Please join me in making your voice heard by signing my friend Miranda's powerful petition, which will help us get closer to some signs of progress:

  • Require universal background checks
  • Ban assault weapons and high-capacity magazines (and in in the meantime, don't buy them)
  • Enact a national open carry laws
  • Require data analysis and alert systems to monitor suspicious buying patterns correlated to suspicious behavior

Let's do what it really takes to eliminate the endless potential for gun violence: #laydownyourarmsamerica

The NRA's Dirty Secret: Mass Shootings Drive Gun Sales

Mike Weisser   |   June 2, 2014    1:03 PM ET

The NRA will let one week go by and then they'll issue a statement about the Elliot Rodger shootings in Santa Barbara. Actually, they'll issue two statements which they always have ready to go. First they'll say that the slaughter shows that the mental health system is 'broken' and needs to be 'fixed.' Then they'll say that a 'good guy' with a gun would have stopped the 'bad guy,' and they'll remind everyone that Concealed Carry Weapons (CCW) legislation is impossible to get in California so there are no 'good guys' walking around in Isla Vista anyway.

The truth is that neither statement is true and or ever been true. But they sound like they're true, which gets the NRA off the hook. They can promote gun sales all they want but also come down on the side of safety and responsibility because it's the mental health system that needs to be fixed, right?

Last week Dr. Richard Friedman, a professor of psychiatry, explained that the link between mental illness and violence is tenuous at best and accounts for less than 5% of overall violence at worst. Which means that if every nut lost his guns, the 10,000+ gun homicides we endure each year would drop by a whole, big 500 or so. Wow -- talk about ending gun violence by 'fixing' the mental health system. Some fix.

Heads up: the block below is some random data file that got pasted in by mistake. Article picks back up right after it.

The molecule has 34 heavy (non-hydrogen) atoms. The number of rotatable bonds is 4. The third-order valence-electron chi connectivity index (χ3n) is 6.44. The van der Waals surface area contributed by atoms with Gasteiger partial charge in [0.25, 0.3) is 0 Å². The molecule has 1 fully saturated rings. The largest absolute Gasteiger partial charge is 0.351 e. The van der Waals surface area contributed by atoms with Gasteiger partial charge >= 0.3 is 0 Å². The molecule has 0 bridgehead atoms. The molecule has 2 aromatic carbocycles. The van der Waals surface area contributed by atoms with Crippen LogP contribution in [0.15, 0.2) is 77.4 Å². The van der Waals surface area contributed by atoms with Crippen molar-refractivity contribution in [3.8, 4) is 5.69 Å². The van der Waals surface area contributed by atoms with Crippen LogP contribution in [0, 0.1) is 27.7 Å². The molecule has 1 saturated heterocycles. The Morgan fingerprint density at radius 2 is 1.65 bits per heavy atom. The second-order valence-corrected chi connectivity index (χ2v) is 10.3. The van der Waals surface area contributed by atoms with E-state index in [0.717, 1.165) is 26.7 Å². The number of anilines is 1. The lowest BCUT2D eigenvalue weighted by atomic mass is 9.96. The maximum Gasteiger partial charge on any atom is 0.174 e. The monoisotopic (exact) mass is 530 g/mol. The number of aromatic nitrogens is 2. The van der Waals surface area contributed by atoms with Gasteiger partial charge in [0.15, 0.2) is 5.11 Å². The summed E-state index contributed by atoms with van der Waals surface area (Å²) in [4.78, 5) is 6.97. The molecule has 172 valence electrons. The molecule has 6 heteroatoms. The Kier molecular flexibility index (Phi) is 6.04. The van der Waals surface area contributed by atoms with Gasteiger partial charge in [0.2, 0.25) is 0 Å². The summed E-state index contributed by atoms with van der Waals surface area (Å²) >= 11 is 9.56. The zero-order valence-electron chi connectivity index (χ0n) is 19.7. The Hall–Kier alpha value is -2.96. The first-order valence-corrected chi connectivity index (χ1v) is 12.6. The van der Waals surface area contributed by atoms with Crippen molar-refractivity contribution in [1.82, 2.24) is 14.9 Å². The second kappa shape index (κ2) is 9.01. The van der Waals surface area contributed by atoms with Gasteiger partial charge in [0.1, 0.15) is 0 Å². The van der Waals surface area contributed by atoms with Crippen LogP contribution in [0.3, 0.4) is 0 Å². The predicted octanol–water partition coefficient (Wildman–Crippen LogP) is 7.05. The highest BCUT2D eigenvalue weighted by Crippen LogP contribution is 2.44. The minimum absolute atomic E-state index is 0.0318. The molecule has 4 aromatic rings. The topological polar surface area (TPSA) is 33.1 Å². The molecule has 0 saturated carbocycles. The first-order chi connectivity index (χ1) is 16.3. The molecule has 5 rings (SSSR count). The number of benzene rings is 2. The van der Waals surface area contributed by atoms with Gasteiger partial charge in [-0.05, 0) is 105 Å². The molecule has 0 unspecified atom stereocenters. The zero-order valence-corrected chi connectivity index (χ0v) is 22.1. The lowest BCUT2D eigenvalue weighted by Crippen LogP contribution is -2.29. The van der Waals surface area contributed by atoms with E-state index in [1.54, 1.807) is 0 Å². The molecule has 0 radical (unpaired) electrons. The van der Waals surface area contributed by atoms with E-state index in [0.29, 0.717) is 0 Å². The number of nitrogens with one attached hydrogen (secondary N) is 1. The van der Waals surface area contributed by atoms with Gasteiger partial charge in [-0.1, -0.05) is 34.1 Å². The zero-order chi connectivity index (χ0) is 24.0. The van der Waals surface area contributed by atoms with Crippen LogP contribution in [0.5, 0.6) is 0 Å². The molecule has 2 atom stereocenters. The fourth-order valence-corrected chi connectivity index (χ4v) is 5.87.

As for all those 'good guys' walking around with guns, the FBI says there are roughly 300 justifiable homicides each year, a number that hasn't changed even with the CCW upsurge in the past year. Yeah, yeah, every year armed citizens 'prevent' millions of crimes just by waving their guns around in the air. I also know that Martians actually did land in Parrump.

The self-satisfied folks who really believe that 'guns don't kill people, people kill people,' simply refuse to accept the fact that if you pick up a gun, point it at someone else and pull the trigger, that the result is going to be very serious injuries or loss of life. There Is no other way, including running over someone with a car, that has such a devastating effect. The NRA gets around that problem by promoting, with an almost mystical reverence, the notion of using guns for self defense. John Lott's nonsense to the contrary, there is absolutely no evidence which proves that guns save more lives than they destroy.

Now don't get me wrong. If you're already sending a comment about how Mike The Gun Guy is really Mike The Anti-Gun Guy, why don't you save the HP comment screeners a little time and at least wait until you read this entire blog? Because believe it or not, I'm not anti-gun. I have said again and again that 99.9% of all gun owners are safe and responsible with their guns. I have also said, but it bears repeating, that we should be able to figure out how to end gun violence without making lawful and careful gun owners jump through more legal hoops, including expanded background checks.

This morning I received an email from one of the largest internet gun-sellers who is dumping new, name-brand AR-15s for under 600 bucks. These are guns that were selling for twice that much a year ago and, as the email warned, "any sudden media attention to political situations, restrictive laws and regulations can drive prices through the roof again overnight."

The gun industry sits on the horns of a dilemma. They can moan and groan all they want about gun control but it is high-profile shootings that ignite the debate which then leads to stronger sales. The NRA claims that it's all about safe gun ownership but let's not make it too safe. Because if we do, it will be more than just a couple of Tea Party politicians giving away free AR-15s.

Mike Weisser is the author, most recently, of Because They're Assholes: Violence and Gun Violence (Guns in America)